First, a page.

“I am most excited about the programming and science that will be produced with this new facility and the positive impact it will have on the State of North Carolina,” Marshall said. “I am very fortunate to be a part of the project team responsible for the construction of this state-of-the-art facility.”
A dream come true, seeing your project rise up: Kristen Hess, owner, HH Architecture
In August of 2016, HH Architecture of Raleigh was selected to design the new Agricultural Sciences Center. Since then, Kristen Hess and her team has been at the heart of the project.
“I can tell you it is whole-heartedly gratifying and a bit surreal,” Hess said. “When I think about touring the existing labs that lack natural light, ventilation, and basic functionality, it is exciting to know that this important work to protect North Carolinians will now have a new and safe home to do so. The scientists and staff that work tirelessly each day to protect us will have a place that emulates the exceptional work they already do.
“I also cannot say enough about the teamwork on the project. All the NCDA&CS divisions working together and by our designers side each step of the way.”
Recently, work has been ongoing in the lobby of the new building, which features several unique design elements.
Hess explains the design features:
“For the wall anchoring the reception desk we took our inspiration from a scientific view of the tobacco leaf, featuring the inner beauty of this extraordinary plant. There is a long agricultural history in North Carolina, and tobacco farms are one of our longest standing institutions. The image we created combines technology and artistry, using a scan and hand tracing of an actual tobacco leaf harvested from one of North Carolina’s farms. We feel this creates a centerpiece for the new Agricultural Sciences Center lobby which truly represents the spirit of North Carolina agriculture.
“Moving deeper into the lobby you will be greeted by an enormous stone wall. Despite its size, we wanted to emulate a feeling which was bright and airy, selecting material which was light but also felt aged due to its darker terracotta and rust colored patterning. The light-well above allows natural light to flood the lobby and bring focus to this statement wall which separates the laboratory wing from administration. The patterning of the chosen tiles was specifically designed to support the massive size as well as the theme of the building as a whole. Starting on each end we chose smaller tiles that relate to the exterior building materials. Moving inward the tiles begin to grow in scale to fit the space as it becomes a two-story space.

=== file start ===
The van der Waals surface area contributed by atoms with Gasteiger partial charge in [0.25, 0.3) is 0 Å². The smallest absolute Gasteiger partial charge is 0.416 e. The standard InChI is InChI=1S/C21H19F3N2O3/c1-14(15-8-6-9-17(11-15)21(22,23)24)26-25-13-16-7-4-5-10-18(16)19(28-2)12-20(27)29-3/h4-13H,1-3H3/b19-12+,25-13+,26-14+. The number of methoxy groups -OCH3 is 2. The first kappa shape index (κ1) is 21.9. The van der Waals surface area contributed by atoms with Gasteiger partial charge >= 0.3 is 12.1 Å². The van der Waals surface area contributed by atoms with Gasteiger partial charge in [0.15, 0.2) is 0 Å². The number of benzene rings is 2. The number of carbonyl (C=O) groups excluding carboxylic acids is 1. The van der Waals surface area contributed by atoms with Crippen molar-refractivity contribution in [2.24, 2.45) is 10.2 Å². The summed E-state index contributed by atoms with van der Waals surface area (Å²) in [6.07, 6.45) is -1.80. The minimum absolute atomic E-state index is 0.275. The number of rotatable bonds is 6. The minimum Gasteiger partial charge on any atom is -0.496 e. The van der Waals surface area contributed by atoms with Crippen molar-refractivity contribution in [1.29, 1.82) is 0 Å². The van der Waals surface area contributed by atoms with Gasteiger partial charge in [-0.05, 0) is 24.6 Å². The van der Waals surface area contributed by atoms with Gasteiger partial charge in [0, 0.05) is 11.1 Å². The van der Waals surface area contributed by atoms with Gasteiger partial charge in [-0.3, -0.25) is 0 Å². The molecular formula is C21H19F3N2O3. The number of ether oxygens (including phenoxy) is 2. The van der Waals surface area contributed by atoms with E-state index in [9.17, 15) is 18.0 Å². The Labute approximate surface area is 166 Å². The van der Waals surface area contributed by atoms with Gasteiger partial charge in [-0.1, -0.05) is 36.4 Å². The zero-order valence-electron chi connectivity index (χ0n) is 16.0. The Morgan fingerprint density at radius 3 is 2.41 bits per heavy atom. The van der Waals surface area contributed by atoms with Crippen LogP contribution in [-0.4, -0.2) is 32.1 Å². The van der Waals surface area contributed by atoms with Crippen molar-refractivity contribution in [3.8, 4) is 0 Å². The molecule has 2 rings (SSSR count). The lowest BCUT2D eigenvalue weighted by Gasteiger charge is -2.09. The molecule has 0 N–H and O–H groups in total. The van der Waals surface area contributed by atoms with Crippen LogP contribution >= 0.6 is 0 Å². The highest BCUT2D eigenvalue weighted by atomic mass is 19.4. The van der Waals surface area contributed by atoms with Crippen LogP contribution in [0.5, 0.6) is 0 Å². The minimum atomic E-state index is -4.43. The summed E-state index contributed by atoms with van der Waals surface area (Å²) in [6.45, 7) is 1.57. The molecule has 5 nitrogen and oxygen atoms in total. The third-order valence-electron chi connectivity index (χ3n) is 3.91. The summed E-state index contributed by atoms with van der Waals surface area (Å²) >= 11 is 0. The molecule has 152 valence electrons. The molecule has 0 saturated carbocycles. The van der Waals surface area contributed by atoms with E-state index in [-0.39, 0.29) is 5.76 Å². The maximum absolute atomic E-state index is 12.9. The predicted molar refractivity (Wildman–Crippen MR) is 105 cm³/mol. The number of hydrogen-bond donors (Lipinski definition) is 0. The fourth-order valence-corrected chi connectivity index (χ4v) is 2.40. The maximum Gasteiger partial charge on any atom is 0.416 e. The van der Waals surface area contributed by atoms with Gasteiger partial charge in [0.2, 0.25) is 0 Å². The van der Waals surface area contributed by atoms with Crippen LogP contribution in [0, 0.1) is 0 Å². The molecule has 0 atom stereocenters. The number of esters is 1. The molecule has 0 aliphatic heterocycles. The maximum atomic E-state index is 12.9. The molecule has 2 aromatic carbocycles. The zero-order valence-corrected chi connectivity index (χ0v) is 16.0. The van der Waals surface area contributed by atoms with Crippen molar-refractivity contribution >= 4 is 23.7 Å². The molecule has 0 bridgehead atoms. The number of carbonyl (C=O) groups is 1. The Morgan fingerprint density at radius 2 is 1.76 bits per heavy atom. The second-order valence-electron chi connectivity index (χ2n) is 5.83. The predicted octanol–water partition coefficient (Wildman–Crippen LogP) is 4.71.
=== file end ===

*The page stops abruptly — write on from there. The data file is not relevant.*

“The lobby extends around the corner with break-out space where we have highlighted more of the Department’s deep history. Many favorite artifacts have been collected here for display, including objects from each of the five divisions moving into the building. This artifact display has a custom backdrop which offers an artistic twist on an aerial farmland view. We imagined this to be the perfect background to these carefully gathered department mementos.”
Many milestones have been celebrated with the Agricultural Sciences Center, from the groundbreaking in July of 2018, to a topping out a year later. None of these milestones will match the satisfaction of opening this building for permanent use. “Agriculture is our state’s No. 1 industry,” Troxler said. “I consider this lab to be a long-term investment in the future of agriculture in our state.”